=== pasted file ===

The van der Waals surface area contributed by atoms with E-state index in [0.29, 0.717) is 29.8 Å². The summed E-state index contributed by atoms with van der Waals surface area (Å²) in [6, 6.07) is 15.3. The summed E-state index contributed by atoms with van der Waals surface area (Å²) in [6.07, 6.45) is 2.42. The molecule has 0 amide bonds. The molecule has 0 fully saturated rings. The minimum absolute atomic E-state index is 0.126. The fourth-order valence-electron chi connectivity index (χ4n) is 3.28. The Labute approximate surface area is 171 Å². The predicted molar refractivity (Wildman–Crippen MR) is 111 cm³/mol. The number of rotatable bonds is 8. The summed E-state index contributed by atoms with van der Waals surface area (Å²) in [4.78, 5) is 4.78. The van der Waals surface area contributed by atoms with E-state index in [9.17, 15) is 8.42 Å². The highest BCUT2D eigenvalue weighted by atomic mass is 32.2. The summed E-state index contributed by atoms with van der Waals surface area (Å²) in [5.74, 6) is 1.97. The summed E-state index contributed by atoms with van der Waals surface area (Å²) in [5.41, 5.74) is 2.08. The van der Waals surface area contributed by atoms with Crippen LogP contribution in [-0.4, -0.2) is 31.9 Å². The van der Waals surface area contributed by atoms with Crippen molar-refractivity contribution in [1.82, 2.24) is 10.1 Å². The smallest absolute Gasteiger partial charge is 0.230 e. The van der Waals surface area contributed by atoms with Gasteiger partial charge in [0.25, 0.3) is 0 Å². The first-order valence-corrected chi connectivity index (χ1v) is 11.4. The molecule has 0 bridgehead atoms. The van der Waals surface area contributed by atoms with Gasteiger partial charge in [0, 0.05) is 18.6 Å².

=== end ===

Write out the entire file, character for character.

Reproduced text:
The van der Waals surface area contributed by atoms with E-state index in [0.29, 0.717) is 29.8 Å². The summed E-state index contributed by atoms with van der Waals surface area (Å²) in [6, 6.07) is 15.3. The summed E-state index contributed by atoms with van der Waals surface area (Å²) in [6.07, 6.45) is 2.42. The molecule has 0 amide bonds. The molecule has 0 fully saturated rings. The minimum absolute atomic E-state index is 0.126. The fourth-order valence-electron chi connectivity index (χ4n) is 3.28. The Labute approximate surface area is 171 Å². The predicted molar refractivity (Wildman–Crippen MR) is 111 cm³/mol. The number of rotatable bonds is 8. The summed E-state index contributed by atoms with van der Waals surface area (Å²) in [4.78, 5) is 4.78. The van der Waals surface area contributed by atoms with E-state index in [9.17, 15) is 8.42 Å². The highest BCUT2D eigenvalue weighted by atomic mass is 32.2. The summed E-state index contributed by atoms with van der Waals surface area (Å²) in [5.74, 6) is 1.97. The summed E-state index contributed by atoms with van der Waals surface area (Å²) in [5.41, 5.74) is 2.08. The van der Waals surface area contributed by atoms with Crippen LogP contribution in [-0.4, -0.2) is 31.9 Å². The van der Waals surface area contributed by atoms with Crippen molar-refractivity contribution in [1.82, 2.24) is 10.1 Å². The smallest absolute Gasteiger partial charge is 0.230 e. The van der Waals surface area contributed by atoms with Gasteiger partial charge in [0.25, 0.3) is 0 Å². The first-order valence-corrected chi connectivity index (χ1v) is 11.4. The molecule has 0 bridgehead atoms. The van der Waals surface area contributed by atoms with Gasteiger partial charge in [0, 0.05) is 18.6 Å².